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    Re: Transcribing old text, and long-esses
    From: Brad Morris
    Date: 2009 Oct 19, 13:19 -0400

    Lu

     

    Here is the answer to your question about when it went away

    http://en.wikipedia.org/wiki/Long_s

     

    Best Regards

    Brad

     

     

    From: navlist@fer3.com [mailto:navlist@fer3.com] On Behalf Of Lu Abel
    Sent: Monday, October 19, 2009 12:30 PM
    To: navlist@fer3.com
    Subject: [NavList 10198] Re: Transcribing old text, and long-esses

     

    The long form of the letter S has been around for a long time.   I found an article that showed the type font Gutenberg used in printing his bible (which was in Latin) and it definitely contained long esses.   Gutenberg's font is what we (at least in the English-speaking world) would today call "Old English" or "Gothic" -- really blocky, thick letters (as opposed to thinner, more flowing "Roman" fonts (such as Times Roman) that we see in everything from newspapers to word processors today).

    I'm not a linguistic or writing historian, but I'll speculate that the long S came into English via its Germanic roots.   Germans used a Gothic-looking font with long esses up until the 1950s or 1960s.    My high school German language textbook (from the late 1950s) is all in that old-style font.   You can also see it in things like street and building signs in the newsreels of Germany from the 1930s and 1940s.

    And that leads me, at least, to have a problem with people using Fs as a substitute for the long S -- some of us have been trained to read the characters properly and actually stumble over the substitution.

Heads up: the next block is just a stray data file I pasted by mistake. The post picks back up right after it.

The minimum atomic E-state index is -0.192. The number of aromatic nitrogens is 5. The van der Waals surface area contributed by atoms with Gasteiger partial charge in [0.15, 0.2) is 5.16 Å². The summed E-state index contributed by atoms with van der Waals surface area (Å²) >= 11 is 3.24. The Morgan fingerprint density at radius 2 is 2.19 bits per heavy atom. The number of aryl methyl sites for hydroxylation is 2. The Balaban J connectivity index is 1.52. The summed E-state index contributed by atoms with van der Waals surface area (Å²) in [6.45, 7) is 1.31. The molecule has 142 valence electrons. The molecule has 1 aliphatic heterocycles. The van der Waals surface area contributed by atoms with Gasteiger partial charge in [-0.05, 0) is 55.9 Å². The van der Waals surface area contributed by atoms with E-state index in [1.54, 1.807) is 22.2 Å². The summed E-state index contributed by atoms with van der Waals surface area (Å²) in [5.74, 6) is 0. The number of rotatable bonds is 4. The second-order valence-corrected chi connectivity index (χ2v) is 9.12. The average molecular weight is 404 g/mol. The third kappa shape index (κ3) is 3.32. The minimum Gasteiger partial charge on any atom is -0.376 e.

When did the long S go away?   To the best of my knowledge, in the late 18th century.  Contemporary printed copies of the American Declaration of Independence from 1776 use long esses.   But contemporary printed copies of the American Constitution, adopted in 1789, do not.   I suspect it was a somewhat long transition depending on local desires ("bring back the long S!") and "why throw out a perfectly good set of type just because it has long esses."

    Brad Morris wrote:

    Here from the advert page of Mariner's Compass Rectified, I find the word DEFENFIVE.  I agree that the intention is to have it read as an S, so the word should be transcribed as DEFENSIVE.
    However, the printer of this book is clearly using the typeface for F and not S, as one can reference both letters in the same word.  Interesting choice of word, because I guess I am just a bit defenfive  (hehehe) about this critique.  Should the spelling errors be corrected as well?  Should I correct the obscure language?  Bad grammar?  How far would one go before the document is just an epitome (a condensed account, esp. of a literary work) and not a transcription?
     
    My choice has been to type the letters as I see them.  Unfortunately, there is no long-ess in the font anymore.  Substituting an F for the long S preserved the look of the document and  it is readily understood to read S.  However, I will bow to the wishes of the group and transcribe them as requested.
     
    Best Regards
    Brad
     
     
     
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